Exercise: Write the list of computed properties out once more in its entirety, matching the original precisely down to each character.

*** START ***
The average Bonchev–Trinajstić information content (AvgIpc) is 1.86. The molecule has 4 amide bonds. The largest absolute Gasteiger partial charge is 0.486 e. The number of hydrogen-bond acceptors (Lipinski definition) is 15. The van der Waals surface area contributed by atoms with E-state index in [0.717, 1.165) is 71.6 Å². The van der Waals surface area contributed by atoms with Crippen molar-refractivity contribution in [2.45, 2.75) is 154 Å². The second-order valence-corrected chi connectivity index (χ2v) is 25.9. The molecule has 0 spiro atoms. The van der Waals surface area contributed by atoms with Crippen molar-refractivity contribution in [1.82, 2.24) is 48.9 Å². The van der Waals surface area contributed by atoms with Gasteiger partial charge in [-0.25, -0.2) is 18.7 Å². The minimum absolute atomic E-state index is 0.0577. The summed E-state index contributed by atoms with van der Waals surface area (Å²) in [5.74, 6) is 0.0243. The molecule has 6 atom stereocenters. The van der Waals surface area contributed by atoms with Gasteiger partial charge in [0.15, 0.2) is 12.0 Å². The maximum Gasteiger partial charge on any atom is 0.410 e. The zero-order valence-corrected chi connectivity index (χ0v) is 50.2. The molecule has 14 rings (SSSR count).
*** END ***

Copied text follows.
The average Bonchev–Trinajstić information content (AvgIpc) is 1.86. The molecule has 4 amide bonds. The largest absolute Gasteiger partial charge is 0.486 e. The number of hydrogen-bond acceptors (Lipinski definition) is 15. The van der Waals surface area contributed by atoms with E-state index in [0.717, 1.165) is 71.6 Å². The van der Waals surface area contributed by atoms with Crippen molar-refractivity contribution in [2.45, 2.75) is 154 Å². The second-order valence-corrected chi connectivity index (χ2v) is 25.9. The molecule has 0 spiro atoms. The van der Waals surface area contributed by atoms with Crippen molar-refractivity contribution in [1.82, 2.24) is 48.9 Å². The van der Waals surface area contributed by atoms with Gasteiger partial charge in [-0.25, -0.2) is 18.7 Å². The minimum absolute atomic E-state index is 0.0577. The summed E-state index contributed by atoms with van der Waals surface area (Å²) in [5.74, 6) is 0.0243. The molecule has 6 atom stereocenters. The van der Waals surface area contributed by atoms with Gasteiger partial charge in [0.15, 0.2) is 12.0 Å². The maximum Gasteiger partial charge on any atom is 0.410 e. The zero-order valence-corrected chi connectivity index (χ0v) is 50.2. The molecule has 14 rings (SSSR count).